It isn't just the police department by any means. Sources close to City Hall say affirmative action director Larry Blackwell was recently dressed down for continuing to make an issue of the apparent falsification of records involving a number of self-professed Native Americans in the Minneapolis Fire Department. This is a matter of particular sensitivity now, because the Fire Department is the one city agency under a legal mandate to diversify its ranks, and if the apparently bogus Native American certifications are allowed to stand the city may be able to terminate the court-ordered program once and for all. The city's institutional memory seems trapped in the days when Minneapolis had a minuscule minority population that could be treated imperiously without threat of reprisal. The times may indeed be coming back around to Minneapolis's way of doing things, as the Supreme Court's latest pronouncement on affirmative action attests, but that's hardly an endorsement, is it?
ONE OF THE things I treasure most about Annabelle, my stepdaughter-to-be, is her fondness for really gruesome toys, which recently led her to fix her sights upon Chaos, a plastic ape with a pink punk 'do. Reading the box later, we discovered that Chaos was one of a series of beasts in the Primal Rage line. The copy was a lesson in the poetics of ideological indoctrination. "In the near future," it went, "a great meteor collides into Earth--a cataclysmic chain reaction causes civilization as we know it to crumble.... From out of the rubble emerge immense dino-beasts, who have lain dormant for 60 million years deep within the earth. It is their fate to battle each other for control of the new 'Urth'.... [R]aw animal instincts become the only hope for survival. It is a time of fury, where all existence is governed by the brutal struggle for domination and the answer to one question: Who shall survive in the world of Primal Rage(TM)?"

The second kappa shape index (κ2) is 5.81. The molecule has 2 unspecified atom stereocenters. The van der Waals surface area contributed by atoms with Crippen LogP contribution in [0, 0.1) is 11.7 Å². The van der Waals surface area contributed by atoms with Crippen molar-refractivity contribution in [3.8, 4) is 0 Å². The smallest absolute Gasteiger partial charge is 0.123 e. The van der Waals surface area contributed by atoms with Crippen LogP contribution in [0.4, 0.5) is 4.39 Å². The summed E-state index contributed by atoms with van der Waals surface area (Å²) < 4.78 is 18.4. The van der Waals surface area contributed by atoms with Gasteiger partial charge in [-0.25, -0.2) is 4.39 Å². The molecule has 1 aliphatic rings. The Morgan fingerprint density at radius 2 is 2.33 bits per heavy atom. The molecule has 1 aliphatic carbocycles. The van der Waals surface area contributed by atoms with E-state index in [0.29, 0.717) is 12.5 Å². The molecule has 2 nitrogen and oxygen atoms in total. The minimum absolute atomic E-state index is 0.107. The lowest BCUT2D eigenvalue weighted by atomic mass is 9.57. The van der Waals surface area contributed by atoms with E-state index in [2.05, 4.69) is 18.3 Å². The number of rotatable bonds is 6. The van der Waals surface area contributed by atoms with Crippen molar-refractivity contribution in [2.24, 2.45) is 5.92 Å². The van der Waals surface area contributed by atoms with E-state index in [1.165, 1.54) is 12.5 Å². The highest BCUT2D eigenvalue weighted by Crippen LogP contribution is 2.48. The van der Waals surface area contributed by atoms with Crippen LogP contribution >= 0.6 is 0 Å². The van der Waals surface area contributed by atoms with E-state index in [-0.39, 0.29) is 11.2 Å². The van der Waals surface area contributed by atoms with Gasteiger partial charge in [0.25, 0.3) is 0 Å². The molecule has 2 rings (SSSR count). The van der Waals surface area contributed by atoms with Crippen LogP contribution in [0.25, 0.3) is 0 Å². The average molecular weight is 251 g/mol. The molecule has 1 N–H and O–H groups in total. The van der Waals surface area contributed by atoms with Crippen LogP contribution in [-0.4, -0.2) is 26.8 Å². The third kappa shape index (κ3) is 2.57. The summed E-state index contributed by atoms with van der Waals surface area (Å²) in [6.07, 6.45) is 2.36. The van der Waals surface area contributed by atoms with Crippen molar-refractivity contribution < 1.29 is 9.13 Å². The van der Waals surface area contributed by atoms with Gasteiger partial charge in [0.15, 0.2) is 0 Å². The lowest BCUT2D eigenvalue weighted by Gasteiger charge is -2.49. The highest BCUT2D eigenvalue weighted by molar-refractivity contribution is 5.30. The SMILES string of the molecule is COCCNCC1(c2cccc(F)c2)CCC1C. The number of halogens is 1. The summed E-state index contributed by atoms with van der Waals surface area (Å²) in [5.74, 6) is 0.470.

There you have it: the end of civil society and the ruthless encroachment of the market, where all accounts are settled by quick wits and "animal instincts." It seems there's no corner of the culture that market-think hasn't permeated by now. A principal function of ideology, as Marx noted, has always been to render man-made power relations as natural fact and therefore immutable. In that regard it's interesting to note that Darwin, who is always invoked whenever the natural order is transposed on the social, actually borrowed the phrase "survival of the fittest" from Herbert Spencer, who coined it to describe the workings of the economic system he would most like to see.
Get the This Week's Top Stories Newsletter
Every week we collect the latest news, music and arts stories — along with film and food reviews and the best things to do this week — so that you’ll never miss City Pages' biggest stories.